Curse of Strahd

Session 6

The Bonegrinder

After the raven flew away, the party noted that the arms of the windmill were deathly still. They could not be sure if the slight breeze at their backs would be enough to turn it or not.

“Charming. Shall we?” said Malenthor.

“Might as well see what’s to be seen. Let’s do it,” said Balthazar, striding forward.

“Hrm, it looks like it’s going to need a dusting…” Lillian said sarcastically.

The ground floor had been converted into a makeshift kitchen, but the room was filthy. Baskets and old dishware were piled everywhere. Adding to the clutter was a peddler’s cart, a chicken coop, a heavy wooden trunk, and a pretty wooden cabinet with flowers painted on its doors. In addition to the clucking of the chickens, they heard toads croaking. The chicken coop contained three chickens, a rooster, and a few laid eggs.

The sweet smell of pastries blended horridly with a stench that burned their nostrils. The awful odor came out of an open, upright barrel in the center of the room. Warmth issued from a brick oven against one wall, and a crumbling staircase ascended the wall across from it. Shrieks and cackles from somewhere higher up caused the old mill to shudder.

Malenthor glanced at the stairs, then headed over toward the trunk. It had tiny holes bored into its lid, and the monk decided to leave it be, heading toward the cabinet instead. It contained wooden bowls full of herbs and baking ingredients, including flour, sugar, and several gourds of powdered bone. Hanging on the inside of the cabinet doors were a dozen locks of hair. Amid various concoctions were three small, labeled containers. “Youth,” “Laughter,” and “Mother’s Milk.”

Balthazar was fascinated by the stinky barrel, which held glistening, greenish-black liquid. “This actually smells kind of like the street fare in Mulhorand,” said the dragonborn. “I think it’s demon ichor.”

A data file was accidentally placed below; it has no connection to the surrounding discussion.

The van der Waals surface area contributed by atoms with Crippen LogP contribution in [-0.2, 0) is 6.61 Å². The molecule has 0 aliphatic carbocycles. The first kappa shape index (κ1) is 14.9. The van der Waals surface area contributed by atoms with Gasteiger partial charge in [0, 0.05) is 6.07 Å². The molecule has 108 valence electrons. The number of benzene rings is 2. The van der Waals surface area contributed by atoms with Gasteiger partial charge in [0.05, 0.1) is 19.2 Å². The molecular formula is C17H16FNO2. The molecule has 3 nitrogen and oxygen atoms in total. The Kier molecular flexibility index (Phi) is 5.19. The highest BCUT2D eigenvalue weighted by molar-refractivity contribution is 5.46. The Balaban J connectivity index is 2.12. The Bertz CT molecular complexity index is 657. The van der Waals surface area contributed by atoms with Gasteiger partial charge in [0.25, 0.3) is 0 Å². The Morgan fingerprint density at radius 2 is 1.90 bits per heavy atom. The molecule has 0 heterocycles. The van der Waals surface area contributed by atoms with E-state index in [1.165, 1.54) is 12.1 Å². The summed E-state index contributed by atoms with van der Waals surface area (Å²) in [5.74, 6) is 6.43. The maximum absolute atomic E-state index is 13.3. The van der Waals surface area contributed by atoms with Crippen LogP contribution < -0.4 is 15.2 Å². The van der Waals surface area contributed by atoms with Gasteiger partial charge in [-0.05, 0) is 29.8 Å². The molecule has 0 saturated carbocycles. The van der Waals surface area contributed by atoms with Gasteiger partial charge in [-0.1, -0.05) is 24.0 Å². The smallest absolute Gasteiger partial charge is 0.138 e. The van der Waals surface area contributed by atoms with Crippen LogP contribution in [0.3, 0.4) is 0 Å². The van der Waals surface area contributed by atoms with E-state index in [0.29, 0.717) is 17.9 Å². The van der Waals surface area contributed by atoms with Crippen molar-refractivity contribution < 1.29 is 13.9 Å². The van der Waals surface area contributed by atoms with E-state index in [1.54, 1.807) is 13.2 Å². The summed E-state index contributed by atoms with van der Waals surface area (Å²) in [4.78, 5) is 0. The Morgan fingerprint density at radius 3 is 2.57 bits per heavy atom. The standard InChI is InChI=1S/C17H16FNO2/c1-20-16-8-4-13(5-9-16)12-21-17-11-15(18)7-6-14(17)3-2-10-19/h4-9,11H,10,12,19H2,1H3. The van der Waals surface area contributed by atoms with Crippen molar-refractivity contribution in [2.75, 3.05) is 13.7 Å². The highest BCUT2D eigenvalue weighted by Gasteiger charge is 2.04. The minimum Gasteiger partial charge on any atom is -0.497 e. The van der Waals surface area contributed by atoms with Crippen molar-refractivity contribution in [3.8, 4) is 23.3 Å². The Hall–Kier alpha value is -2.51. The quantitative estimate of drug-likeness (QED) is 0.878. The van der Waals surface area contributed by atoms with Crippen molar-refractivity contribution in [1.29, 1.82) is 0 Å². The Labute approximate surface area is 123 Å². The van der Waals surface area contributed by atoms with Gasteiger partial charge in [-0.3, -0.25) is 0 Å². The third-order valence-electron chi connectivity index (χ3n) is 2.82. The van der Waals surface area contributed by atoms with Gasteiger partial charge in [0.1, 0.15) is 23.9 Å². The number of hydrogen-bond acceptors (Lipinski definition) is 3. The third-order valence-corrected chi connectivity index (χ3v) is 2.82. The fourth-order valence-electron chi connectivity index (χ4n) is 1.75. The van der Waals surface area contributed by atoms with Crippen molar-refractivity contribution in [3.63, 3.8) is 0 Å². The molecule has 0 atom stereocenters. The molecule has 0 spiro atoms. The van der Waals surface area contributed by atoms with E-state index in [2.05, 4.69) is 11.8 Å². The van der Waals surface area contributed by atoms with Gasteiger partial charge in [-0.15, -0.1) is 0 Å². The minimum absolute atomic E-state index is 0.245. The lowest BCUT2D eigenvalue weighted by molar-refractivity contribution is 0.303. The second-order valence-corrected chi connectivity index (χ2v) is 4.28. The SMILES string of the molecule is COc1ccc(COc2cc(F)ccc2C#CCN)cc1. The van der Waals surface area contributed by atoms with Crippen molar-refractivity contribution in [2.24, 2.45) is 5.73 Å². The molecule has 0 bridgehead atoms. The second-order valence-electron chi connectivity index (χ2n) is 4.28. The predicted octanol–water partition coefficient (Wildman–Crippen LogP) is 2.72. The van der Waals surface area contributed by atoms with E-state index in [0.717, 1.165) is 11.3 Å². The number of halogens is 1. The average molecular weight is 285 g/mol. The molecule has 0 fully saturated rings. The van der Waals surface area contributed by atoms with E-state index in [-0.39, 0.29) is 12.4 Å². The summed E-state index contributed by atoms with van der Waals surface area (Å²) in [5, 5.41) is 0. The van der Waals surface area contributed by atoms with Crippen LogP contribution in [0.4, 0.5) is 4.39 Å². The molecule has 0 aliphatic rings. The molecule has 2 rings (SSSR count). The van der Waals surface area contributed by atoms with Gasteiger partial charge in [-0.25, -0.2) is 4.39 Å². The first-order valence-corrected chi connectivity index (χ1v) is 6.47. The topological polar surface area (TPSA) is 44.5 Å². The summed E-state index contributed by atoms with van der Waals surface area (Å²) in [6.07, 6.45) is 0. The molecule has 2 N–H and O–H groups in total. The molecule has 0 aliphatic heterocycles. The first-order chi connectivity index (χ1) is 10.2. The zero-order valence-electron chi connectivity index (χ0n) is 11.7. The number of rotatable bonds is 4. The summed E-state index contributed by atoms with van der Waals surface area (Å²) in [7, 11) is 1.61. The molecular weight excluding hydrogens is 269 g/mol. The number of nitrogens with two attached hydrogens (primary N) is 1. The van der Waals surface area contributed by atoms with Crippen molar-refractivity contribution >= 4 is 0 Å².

“Oh, remind me not to eat in Mulhorand,” Lillian said testily. “Demon ichor, locks of hair, youth, laughter, mother’s milk … and cookie recipes. This sounds like one hell of a grandma’s house.”

“Let’s go meet her, shall we?” Balthazar said enthusiastically.

Malenthor glanced upward at the latest bout of cackling. “Surely.”

“Hey grandma, come out and say hi!” Balthazar yelled up to the top of the windmill. Lillian facepalmed.

They ascended. The dirt-caked windows allowed very little light to enter the eight-foot-high chamber, most of which was taken up by a large millstone connected to a wooden gear shaft that rose through the ceiling in the center of the room. A stone staircase continued up, toward the sound of loud cackling.

“Lady and Gentleman, I give you the Bonegrinder,” said the dragonborn. Malenthor nodded at him.

Lillian and Balthazar failed to notice the pair of ugly young women who suddenly appeared among the party! They wore silk shawls and gowns of stitched flesh. Long needles stuck out of their tangled mops of black hair. “Come for a pastry?” one of them hissed in Malenthor’s ear.

“Perhaps,” he said, doing his best to appear nonplussed.

“Our mother uses only the finest ingredients,” the other said from behind Lillian, who jumped about a foot away. “One gold piece each.”

“Pricey. Worth it?” asked the drow.

“The best dreams you’ve ever had,” said the woman beside him.

The sorcerer recovered herself and said, “I’m sorry, did you just offer us pastry? For a gold? Are they made of silks and jewels or something?”

“Ancient Barovian secret,” said the hag near Lillian.

The tiefling cringed away a little. “Yeah, you see, has it been approved by the local culinary guild?” That set the sisters to cackling.

“Is your mother above?” asked Malenthor.

“She’s out selling her wares,” replied the one.

“Yes, she … isn’t beholden to any guilds,” commented the other.

Lillian looks efficiently creeped out by their general appearance but tries very hard to be polite because … of their appearance.

The monk continued to ply the sisters with questions. “I see. You live here? Have you been here long?”

“Long enough,” said the one.

“And we’ve answered your questions long enough. Are you here to buy?” asked the other.

“The pastries?” asked Lillian.

“Yes, my pretty. The pastries.”

“Mincemeat,” said the one.

“What do you think?” asked Balthazar. “I say there’s no such thing as a bad new experience.”

Lillian shook her head. “I don’t believe I will be partaking.”

Malenthor handed the hag beside him a gold coin. “Very well. Show me your wares.”

She grinned, showing what may have never been a full collection of teeth. “Follow me.” She headed toward the down stairs. Malenthor followed.

“Lillian… don’t be prudish. Live a little,” said Balthazar, following the drow.

Lillian scrunched her face as she brought up the rear. “I’ll take a look at said wares and decide after.”

Malenthor’s hag shuffled over to the brick oven and fetched a pie from inside. “Perfect!” she announced. “I told you, Offalia.” The other hag stuck her tongue out at the first one. It was home to a lot of pustules.